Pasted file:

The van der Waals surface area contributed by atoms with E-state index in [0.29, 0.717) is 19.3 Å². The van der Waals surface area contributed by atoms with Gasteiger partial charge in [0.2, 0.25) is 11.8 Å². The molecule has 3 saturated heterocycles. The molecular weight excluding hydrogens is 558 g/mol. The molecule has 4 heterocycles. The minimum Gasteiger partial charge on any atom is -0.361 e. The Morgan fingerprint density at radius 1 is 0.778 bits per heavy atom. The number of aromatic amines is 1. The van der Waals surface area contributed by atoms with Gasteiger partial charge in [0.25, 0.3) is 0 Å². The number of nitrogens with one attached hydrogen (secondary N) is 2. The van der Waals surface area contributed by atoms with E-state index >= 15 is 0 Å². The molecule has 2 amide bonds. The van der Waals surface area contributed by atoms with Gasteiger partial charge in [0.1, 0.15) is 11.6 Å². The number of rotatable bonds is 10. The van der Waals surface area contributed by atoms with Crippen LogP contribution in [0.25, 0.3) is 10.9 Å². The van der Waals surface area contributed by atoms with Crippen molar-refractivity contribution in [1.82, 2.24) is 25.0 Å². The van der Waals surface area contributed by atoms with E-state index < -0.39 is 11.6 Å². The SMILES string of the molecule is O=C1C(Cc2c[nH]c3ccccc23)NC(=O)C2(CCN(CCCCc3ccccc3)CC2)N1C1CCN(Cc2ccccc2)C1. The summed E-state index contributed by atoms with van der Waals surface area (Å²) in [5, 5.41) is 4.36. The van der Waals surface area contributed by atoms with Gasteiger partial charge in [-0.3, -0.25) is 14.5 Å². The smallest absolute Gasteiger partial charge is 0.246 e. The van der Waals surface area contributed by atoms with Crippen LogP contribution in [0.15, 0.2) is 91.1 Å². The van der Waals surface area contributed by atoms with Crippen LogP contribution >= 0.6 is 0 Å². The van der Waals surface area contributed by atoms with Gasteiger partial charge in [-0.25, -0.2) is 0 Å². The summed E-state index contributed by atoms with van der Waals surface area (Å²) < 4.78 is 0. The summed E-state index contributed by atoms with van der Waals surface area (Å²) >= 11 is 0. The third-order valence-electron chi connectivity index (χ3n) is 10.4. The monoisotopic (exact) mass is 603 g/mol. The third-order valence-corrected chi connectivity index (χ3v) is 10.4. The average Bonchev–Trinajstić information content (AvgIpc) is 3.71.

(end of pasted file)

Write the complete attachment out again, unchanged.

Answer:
The van der Waals surface area contributed by atoms with E-state index in [0.29, 0.717) is 19.3 Å². The van der Waals surface area contributed by atoms with Gasteiger partial charge in [0.2, 0.25) is 11.8 Å². The molecule has 3 saturated heterocycles. The molecular weight excluding hydrogens is 558 g/mol. The molecule has 4 heterocycles. The minimum Gasteiger partial charge on any atom is -0.361 e. The Morgan fingerprint density at radius 1 is 0.778 bits per heavy atom. The number of aromatic amines is 1. The van der Waals surface area contributed by atoms with Gasteiger partial charge in [0.25, 0.3) is 0 Å². The number of nitrogens with one attached hydrogen (secondary N) is 2. The van der Waals surface area contributed by atoms with E-state index >= 15 is 0 Å². The molecule has 2 amide bonds. The van der Waals surface area contributed by atoms with Gasteiger partial charge in [0.1, 0.15) is 11.6 Å². The number of rotatable bonds is 10. The van der Waals surface area contributed by atoms with Crippen LogP contribution in [0.25, 0.3) is 10.9 Å². The van der Waals surface area contributed by atoms with Crippen molar-refractivity contribution in [1.82, 2.24) is 25.0 Å². The van der Waals surface area contributed by atoms with E-state index < -0.39 is 11.6 Å². The SMILES string of the molecule is O=C1C(Cc2c[nH]c3ccccc23)NC(=O)C2(CCN(CCCCc3ccccc3)CC2)N1C1CCN(Cc2ccccc2)C1. The summed E-state index contributed by atoms with van der Waals surface area (Å²) in [5, 5.41) is 4.36. The van der Waals surface area contributed by atoms with Gasteiger partial charge in [-0.3, -0.25) is 14.5 Å². The smallest absolute Gasteiger partial charge is 0.246 e. The van der Waals surface area contributed by atoms with Crippen LogP contribution in [0.15, 0.2) is 91.1 Å². The van der Waals surface area contributed by atoms with Crippen LogP contribution >= 0.6 is 0 Å². The van der Waals surface area contributed by atoms with Gasteiger partial charge in [-0.25, -0.2) is 0 Å². The summed E-state index contributed by atoms with van der Waals surface area (Å²) < 4.78 is 0. The summed E-state index contributed by atoms with van der Waals surface area (Å²) >= 11 is 0. The third-order valence-electron chi connectivity index (χ3n) is 10.4. The monoisotopic (exact) mass is 603 g/mol. The third-order valence-corrected chi connectivity index (χ3v) is 10.4. The average Bonchev–Trinajstić information content (AvgIpc) is 3.71.